that he owed an especial debt to the Cooper Union, which he was glad to
repay when he modelled the statue of its venerable founder. Of the other
institution by whose freely given instruction he had profited, the
National Academy of Design, he became one of the most honored members.
By 1867, when he was nineteen years old, he had saved a little money and
was master of a trade that could be relied on to bring in more, and he
determined to go to Paris and begin the serious study of sculpture. He
worked, for a time, at the Petite École, and entered the studio of
Jouffroy in the École des Beaux-Arts in 1868, remaining until 1870.
During this time, and afterward, he was self-supporting, working half
his time at cameo cutting until his efforts at sculpture on a larger
scale began to bring in an income.

When the Franco-Prussian War broke out Paris ceased to be a place for
the carrying on of the serious study of art, and Saint-Gaudens went to
Rome, where his associates were the French prizemen of the day, of whom
Mercié was one. He remained there until 1874, except for a visit to New
York in the winter of 1872-3 for the purpose of modelling a bust of
Senator Evarts, and one or two other busts, which were put into marble
upon his return to Rome. In those Roman days he executed his first
statue, a "Hiawatha," one of his few studies of the nude, and a
"Silence," a not very characteristic draped figure which yet fills with
some impressiveness her niche at the head of the grand stairway of the
Masonic Temple on Twenty-fourth Street.

From 1875 to 1877 he had a studio in New York, where he seems to have
executed some of his earliest portrait reliefs. During these years he
came into contact with La Farge, for whom he turned painter and aided
in the execution of the decorations of Trinity Church in Boston. It was
at this time, also, that he received his first commissions for important
public work, those for the Farragut statue in Madison Square, the
Randall at Sailors' Snug Harbor, and the angels for Saint Thomas's
Church. He had married Augusta F. Homer in 1877, and in that year,
taking his bride and his commissions with him, he returned to Paris,
feeling, as many another young Paris-bred artist has felt, that there
only could such important works be properly carried out. The "Farragut"
was completed and exhibited in the plaster at the Salon of 1880, and
from that time his success was assured. For the rest of his life he was
constantly busy, receiving almost more commissions for work of
importance than it was possible for him to carry out. He returned to New
York in 1880, and in 1881 he opened the studio in Thirty-sixth Street,
where he remained for sixteen years and where so many of his greatest
works were executed. From that studio came many of his exquisite
portraits in relief, his caryatids and angelic figures, such as those
for the Morgan tomb, so unfortunately destroyed by fire in 1882 (a fate
since shared by the earlier angels of Saint Thomas's), the great statues
of Lincoln and Chapin, the "Shaw Memorial," and the "Adams Memorial";
and in it was done all the preliminary work of the great equestrian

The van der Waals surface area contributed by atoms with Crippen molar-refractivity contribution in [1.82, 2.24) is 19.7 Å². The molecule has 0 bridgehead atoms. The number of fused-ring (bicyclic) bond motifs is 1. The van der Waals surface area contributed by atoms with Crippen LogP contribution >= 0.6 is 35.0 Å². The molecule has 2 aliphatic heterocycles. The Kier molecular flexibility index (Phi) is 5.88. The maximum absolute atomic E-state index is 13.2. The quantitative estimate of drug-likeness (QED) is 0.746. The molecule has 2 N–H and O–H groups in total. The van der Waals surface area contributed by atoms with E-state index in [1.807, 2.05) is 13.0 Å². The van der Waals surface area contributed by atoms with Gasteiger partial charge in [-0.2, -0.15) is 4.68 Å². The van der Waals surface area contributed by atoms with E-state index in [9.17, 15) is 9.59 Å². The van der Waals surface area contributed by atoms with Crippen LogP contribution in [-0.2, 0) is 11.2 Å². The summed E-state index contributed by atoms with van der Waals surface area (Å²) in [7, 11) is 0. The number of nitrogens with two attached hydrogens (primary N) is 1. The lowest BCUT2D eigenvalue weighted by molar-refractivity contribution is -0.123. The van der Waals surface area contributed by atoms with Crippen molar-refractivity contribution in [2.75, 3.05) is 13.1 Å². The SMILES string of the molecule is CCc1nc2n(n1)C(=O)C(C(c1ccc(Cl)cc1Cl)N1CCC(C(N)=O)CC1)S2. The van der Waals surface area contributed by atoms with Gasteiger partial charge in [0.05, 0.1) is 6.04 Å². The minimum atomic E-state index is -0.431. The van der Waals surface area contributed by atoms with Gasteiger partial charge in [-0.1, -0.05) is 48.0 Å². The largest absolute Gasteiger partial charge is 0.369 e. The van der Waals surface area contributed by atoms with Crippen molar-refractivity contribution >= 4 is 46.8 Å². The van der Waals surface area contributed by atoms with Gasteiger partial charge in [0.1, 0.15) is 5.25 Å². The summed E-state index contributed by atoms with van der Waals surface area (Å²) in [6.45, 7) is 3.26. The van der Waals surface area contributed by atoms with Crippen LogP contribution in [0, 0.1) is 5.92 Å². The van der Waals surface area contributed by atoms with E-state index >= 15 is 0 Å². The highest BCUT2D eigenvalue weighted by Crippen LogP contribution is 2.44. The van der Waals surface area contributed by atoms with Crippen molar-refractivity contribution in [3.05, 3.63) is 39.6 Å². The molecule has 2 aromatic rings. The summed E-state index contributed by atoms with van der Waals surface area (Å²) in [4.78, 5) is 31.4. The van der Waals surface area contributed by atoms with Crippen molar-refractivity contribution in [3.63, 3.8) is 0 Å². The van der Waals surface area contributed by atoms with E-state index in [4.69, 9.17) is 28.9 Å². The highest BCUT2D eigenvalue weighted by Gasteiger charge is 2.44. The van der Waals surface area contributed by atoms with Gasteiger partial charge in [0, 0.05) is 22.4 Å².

monument to General Sherman.

It is in these years of his prime that he will ever be most fondly
remembered by those--and they are many--who had the privilege of his
friendship. Admittedly our foremost sculptor, and one of the founders of
the Society of American Artists, he became at once a person of
importance in the world of art; and as his brilliant career developed
he established intimate relationships with an ever-widening circle of
men in every walk of life, while no one who ever knew him well can have
felt anything but an abiding affection for him. That long, white studio
became a familiar meeting-place for all who were interested in any form
of art; and the Sunday afternoon concerts that were held there for many
years will be looked back to with regret as long as any of their
auditors remain alive.

This studio was given up when Saint-Gaudens went abroad for the third
time, in 1897, to execute the Sherman group, and he never resumed his
residence in New York. In 1885 he had purchased a property at Cornish,
N.H., just across the Connecticut River from Windsor, Vt., and when he
returned to this country in 1900, covered with fresh honors but an ill
man, he made what had been a summer home his permanent abode. He named
it Aspet, after his father's birthplace, and there he erected two
studios and finished his Sherman statue. In these studios were executed
the second "Lincoln," the Parnell statue for Dublin, and much other
work. The larger studio was burned in 1904, but was rebuilt and the lost
work re-begun and carried to a conclusion. What can never be quite
replaced were two portraits of himself. A study, of the head only, in
the collection of the National Academy of Design and a sketch by Will H.
Low, painted in Paris in 1877, are now the only existing portraits of
him done from life in his best years. The Metropolitan Museum possesses
a portrait of him in his last years, by Miss Ellen Emmet, and a replica,
painted since his death, of my own earlier portrait.

From the illness he brought back from Paris in 1900 Saint-Gaudens never
recovered. At times he showed something of his old vigor and was able
not only to do fine work but to indulge more in out-of-door sports than
he had ever done in his youth, while a growing love for nature and for
literature made his life fuller, in some respects, than in the days when
his own art more entirely absorbed him. But year by year his strength
grew less and his intervals of freedom from pain grew shorter, and he